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Infringement of Fair Debt Collection Practices Act (FDCPA)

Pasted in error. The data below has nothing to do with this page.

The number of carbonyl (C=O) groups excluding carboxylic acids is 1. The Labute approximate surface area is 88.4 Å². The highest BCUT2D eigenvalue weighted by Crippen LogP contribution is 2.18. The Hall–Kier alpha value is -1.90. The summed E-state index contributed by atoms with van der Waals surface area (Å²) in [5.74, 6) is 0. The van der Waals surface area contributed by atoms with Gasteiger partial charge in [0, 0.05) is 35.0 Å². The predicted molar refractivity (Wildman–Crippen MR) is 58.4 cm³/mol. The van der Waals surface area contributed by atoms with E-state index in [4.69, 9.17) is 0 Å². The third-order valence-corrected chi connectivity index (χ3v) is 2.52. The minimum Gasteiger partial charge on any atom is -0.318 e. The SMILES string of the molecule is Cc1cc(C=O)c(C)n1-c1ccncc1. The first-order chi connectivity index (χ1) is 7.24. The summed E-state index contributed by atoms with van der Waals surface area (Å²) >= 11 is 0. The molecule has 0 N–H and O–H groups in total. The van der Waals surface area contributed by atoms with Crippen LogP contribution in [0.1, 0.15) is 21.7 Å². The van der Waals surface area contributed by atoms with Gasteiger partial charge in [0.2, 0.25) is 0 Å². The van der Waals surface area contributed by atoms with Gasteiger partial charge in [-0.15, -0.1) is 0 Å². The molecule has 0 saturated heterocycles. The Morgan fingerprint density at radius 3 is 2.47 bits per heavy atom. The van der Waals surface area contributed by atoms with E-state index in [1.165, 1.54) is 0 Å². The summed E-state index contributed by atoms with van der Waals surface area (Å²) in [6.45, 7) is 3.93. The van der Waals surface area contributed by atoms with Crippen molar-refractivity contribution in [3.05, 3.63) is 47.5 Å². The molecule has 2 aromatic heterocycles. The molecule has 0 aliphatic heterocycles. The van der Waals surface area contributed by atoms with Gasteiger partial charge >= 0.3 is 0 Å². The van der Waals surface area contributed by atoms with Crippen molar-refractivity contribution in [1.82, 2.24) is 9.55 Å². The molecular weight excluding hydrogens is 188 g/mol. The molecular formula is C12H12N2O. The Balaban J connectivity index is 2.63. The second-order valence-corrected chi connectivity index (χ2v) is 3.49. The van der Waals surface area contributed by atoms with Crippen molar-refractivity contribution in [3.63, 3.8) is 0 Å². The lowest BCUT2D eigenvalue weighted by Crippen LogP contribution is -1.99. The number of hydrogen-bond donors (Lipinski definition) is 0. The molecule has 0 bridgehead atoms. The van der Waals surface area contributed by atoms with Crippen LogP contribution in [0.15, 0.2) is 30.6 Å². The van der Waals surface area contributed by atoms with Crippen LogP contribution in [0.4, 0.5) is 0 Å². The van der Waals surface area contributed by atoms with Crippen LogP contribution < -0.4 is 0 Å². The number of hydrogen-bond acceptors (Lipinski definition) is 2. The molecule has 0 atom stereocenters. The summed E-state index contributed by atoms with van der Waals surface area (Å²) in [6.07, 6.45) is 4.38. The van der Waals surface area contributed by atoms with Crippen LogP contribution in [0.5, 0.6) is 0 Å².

Any person to whom a debt is owed may try to collect the debt by contacting the debtor directly or by seizing and selling the debtor’s property to recover the debt. The creditor can also sue the debtor or employ the services of a debt collection agency to recover the debt. A creditor is any person who offers credit to a debtor or a lending company to whom a debt is owed. Any person or party assigned to recover a debt cannot be regarded as a creditor. Contrary, a debtor is a natural person whose responsibility is to settle a debt and the term is not applicable to any artificial person such as a corporation. In this context, a debtor is referred to as a consumer as the debt is incurred through the purchase of services. A debt is a consumer’s responsibility to pay money as a result of services purchased for family or personal use. It includes loan meant for purchase of goods and services meant for household purposes or for family use as well as loans for medical bills and education. However, it does not include funds owed without payment for goods and services such as fines, alimony and unpaid taxes. Funds used in maintaining the insurance on collateral is not a debt. Debt collector refers to a person or party who attempts to collect funds owed to another person. A creditor becomes a debt collector if he uses a name other than his in recovering a debt. Thus, such a creditor acts as a third party in the collection of debt. Employees of a debt collection agency as well as a firm that collects outstanding rents for owners of real estate are also referred to as debt collectors. The term is also applicable to a law firm that attempts to recover consumer debts owed to its clients by communicating with the debtor. Thus, a debt collector is a third party who collects or tries to collect funds due to another. Collection Agency A collection agency is a company employed by a creditor to recover an outstanding debt. Moreover, a collection agency may be a subsidiary or division of the lending company. A collection agency receives a part of the debt or funds it recovers from a debtor or it may buy the debt at a lower price from the creditor and keeps the entire owed funds that it recovers. However, it has no right to seize any asset of a debtor or to threaten a debtor to settle a debt unless it has defeated the in a lawsuit against the debtor. The use of unfair practices such as threats, abuses and harassments in the collection of debts led to the establishment of Fair Debt Collection Practices Act (FDCPA). Fair Debt Collection Practices Act (FDCPA): An Overview The Fair Debt Collection Practices Act (FDCPA) is a law which was established in 1978 to eradicate the abusive and unfair debt collection practices of debt collectors in an attempt to recover unpaid debts. The main objective of this act is to promote fair debt collection practices in the United States. However, the law does not apply to collection of personal debt in which case the creditor requests for a pay off directly from the debtor.   Guidelines For Debt Collectors The Act designed a set of rules to guide the conduct of the debt collectors. It requires the following practices while recovering a debt owed by a debtor.